The government against streamers and influencers with the new law on audiovisual communication

The Spanish government has already given the green light to the new law on audiovisual communication (Law 13/2022, of July 7, General Audiovisual Communication) which purports to “regulate” all content streamed on Twitch, YouTube, or similar streaming platforms. Not only that, but it doesn’t matter if the content creators live in Andorra, Europe or across the pond, since the measure also aims to fight all the scared people in the country to pay less tax. The place of residence will no longer matter and all those who have any connection with the country or its economy will be considered as established in France. Links that can be reduced to simply recording and streaming content for Spanish consumers.

The government’s intention is to equate streamers with television networks and the media, stipulating a code of conduct that addresses issues such as “public health”, “dignity of women” and “protection against misinformation”. “. In the event of non-compliance, the administration can directly sanction the creators and even close their channel without it being necessary to establish the slightest dialogue with the platform on which they work and without taking into account its rules. In turn, these channels and spaces more in line with what is established can claim new subsidies and aid.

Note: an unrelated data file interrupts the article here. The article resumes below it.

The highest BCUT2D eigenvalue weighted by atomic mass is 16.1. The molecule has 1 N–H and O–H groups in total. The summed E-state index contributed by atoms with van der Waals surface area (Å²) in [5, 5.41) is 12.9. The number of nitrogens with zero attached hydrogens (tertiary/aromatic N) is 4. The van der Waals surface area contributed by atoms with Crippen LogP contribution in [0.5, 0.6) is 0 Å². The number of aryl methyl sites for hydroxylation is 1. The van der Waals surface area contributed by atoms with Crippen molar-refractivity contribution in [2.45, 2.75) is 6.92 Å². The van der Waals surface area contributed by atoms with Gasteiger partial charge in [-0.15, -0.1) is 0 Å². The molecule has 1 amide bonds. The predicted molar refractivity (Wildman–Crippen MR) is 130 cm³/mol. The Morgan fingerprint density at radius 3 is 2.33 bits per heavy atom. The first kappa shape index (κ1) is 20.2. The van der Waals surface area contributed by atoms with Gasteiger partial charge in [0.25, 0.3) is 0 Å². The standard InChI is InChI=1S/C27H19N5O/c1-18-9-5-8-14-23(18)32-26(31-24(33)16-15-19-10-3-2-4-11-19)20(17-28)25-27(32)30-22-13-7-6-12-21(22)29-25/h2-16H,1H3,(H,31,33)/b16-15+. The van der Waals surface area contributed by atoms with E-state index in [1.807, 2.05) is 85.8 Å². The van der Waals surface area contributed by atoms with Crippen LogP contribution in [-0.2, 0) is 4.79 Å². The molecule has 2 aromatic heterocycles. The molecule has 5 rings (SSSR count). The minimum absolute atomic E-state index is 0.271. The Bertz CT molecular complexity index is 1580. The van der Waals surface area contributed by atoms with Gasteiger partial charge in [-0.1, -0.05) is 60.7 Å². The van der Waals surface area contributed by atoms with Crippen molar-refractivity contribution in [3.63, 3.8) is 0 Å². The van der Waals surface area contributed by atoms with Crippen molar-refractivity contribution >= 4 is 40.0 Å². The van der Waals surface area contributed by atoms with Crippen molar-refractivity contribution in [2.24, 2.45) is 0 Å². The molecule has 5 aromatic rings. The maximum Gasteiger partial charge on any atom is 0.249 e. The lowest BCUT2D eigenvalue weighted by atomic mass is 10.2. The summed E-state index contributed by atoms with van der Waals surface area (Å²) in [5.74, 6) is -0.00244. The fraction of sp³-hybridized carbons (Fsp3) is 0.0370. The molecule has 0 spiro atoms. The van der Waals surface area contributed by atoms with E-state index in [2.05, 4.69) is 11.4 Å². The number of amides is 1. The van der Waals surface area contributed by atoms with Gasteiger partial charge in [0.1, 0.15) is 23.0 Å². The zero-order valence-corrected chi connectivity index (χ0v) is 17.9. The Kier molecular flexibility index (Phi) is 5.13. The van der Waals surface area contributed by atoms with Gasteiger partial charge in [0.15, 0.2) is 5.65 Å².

Streamers and influencers will be required to register with the Registry and take steps “to protect minors” as long as they (1) earn significant revenue from their streams, (2) are editorially responsible for their content , (3) reach and impact a general public audience, (4) intend to inform, entertain, or educate through audiovisual content, and (5) whenever the activity takes place on Spanish communication networks or whenever the user resides in France. As if that were not enough, they will become agents present in the audiovisual market, their advertising will be regulated and they will have to contribute to the financing of RTVE.

The General Law on Audiovisual Communication (LGCA) provides that some of its measures will enter into force three months after its publication (in October, as is the case with those relating to advertising and the protection of minors), while others will enter throughout 2023 (as RTVE dues). The law also incorporates regulations on who will be considered special and relevant users and who must be registered in the new national register of service providers.

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The government against streamers and influencers with the new law on audiovisual communication

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